· The recreational red snapper season in the Gulf will remain closed until June 1. For more information on red snapper management rules and research efforts, go to MyFWC.com/Rules; click on "Fishing - Saltwater."
· The FWC reminds Floridians and visitors that the state's recreational and commercial fisheries have not been impacted by the oil spill and remain open for public enjoyment and commerce. Florida saltwater fishing regulations remain in effect as usual and are available online at MyFWC.com/Fishing.
· Modeling and mapping the actual and projected spill area is not an exact science. NOAA Fisheries Service strongly advises fishermen not to fish in areas where oil or oil sheens (very thin layers of floating oil) are present, even if those areas are not currently closed to fishing.
· Details can be found at: http://sero.nmfs.noaa.gov/
Gulf of Mexico Oil Spill Business Survey #3
· Florida emergency management and economic development staff are continuing to gather information from businesses impacted by the Deepwater Horizon oil spill. The final day Survey #3 will be available is Saturday, May 22. The surveys continue to provide crucial information that will help shape Florida's response to this event. The survey is updated periodically, so please check back, as your specific situation and information may change.
Small Business Disaster Loans Available
· Governor Crist announced Friday that the U.S. Small Business Administration has approved disaster loan funds for businesses along Florida's Gulf coast that have been impacted by the Deepwater Horizon incident.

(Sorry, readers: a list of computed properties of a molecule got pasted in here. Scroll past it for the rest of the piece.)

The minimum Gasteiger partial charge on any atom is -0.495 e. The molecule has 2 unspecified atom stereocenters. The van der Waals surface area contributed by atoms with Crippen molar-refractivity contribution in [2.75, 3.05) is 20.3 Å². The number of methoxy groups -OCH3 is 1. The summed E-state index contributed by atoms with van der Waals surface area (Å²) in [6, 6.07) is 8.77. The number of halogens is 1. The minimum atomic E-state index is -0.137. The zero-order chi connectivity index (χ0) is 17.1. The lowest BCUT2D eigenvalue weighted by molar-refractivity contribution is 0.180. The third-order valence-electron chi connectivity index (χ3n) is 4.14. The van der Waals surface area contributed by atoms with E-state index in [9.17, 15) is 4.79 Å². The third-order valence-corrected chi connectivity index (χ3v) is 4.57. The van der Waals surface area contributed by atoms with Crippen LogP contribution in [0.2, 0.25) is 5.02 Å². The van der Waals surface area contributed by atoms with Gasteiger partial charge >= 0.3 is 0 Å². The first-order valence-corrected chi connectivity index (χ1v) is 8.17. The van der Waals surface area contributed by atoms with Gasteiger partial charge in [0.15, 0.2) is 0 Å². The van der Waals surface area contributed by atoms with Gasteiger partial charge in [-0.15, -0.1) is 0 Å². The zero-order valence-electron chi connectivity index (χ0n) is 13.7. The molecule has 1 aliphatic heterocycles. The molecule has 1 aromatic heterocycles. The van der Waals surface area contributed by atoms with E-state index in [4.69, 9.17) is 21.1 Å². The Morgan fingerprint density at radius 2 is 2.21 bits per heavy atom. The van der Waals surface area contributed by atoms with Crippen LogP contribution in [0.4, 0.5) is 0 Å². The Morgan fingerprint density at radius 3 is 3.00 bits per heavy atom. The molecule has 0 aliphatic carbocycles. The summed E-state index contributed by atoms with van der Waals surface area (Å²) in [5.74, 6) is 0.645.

o SBA representatives opened a disaster loan office on Tuesday, May 18 at the Navarre Visitor Information Center located at 8543 Navarre Parkway (U.S. Hwy 98) in Navarre. Hours of operations will be 8 a.m. - 5 p.m. Monday- Saturday until further notice.
o More information can be found at: www.sba.gov/services/disasterassistance/SERV_DISASTERASSISTANCEGOV.html
Vessels of Opportunity (boats) program
· BP is looking to contract shrimp boats, oyster boats and other vessels for hire through the Vessel of Opportunities Program to deploy boom in the Gulf of Mexico. For more information 907-301-8878.
· 128 of 1,104 contracts have been activated for the Vessels of Opportunity program in Florida.
· Submit your vessel as a vessel of opportunity skimming system: (281) 366-5511
· New classes for the Wildlife Recovery and Rehabilitation Module 3 training will be available until May 28. An updated schedule and description of all current training opportunities is available at www.santarosa.fl.gov/oilspill.
· The online training for Wildlife Recovery and Rehabilitation Paraprofessionals is available online at https://www.2.virtualtrainingassistant.com/BPPublic/wc.dll?learner~cmenu.
Important Phone Numbers
· Florida Oil Spill Information Line- 1-888- 337-3569
· Fraud Hotline- 1-866-966-7226.
· Report Oiled Wildlife- 1-866-557-1401
· Report Oil Sightings- 1-866-448-5816
· BP Toll-Free Claims line- 1800-440-0858
General Safety Information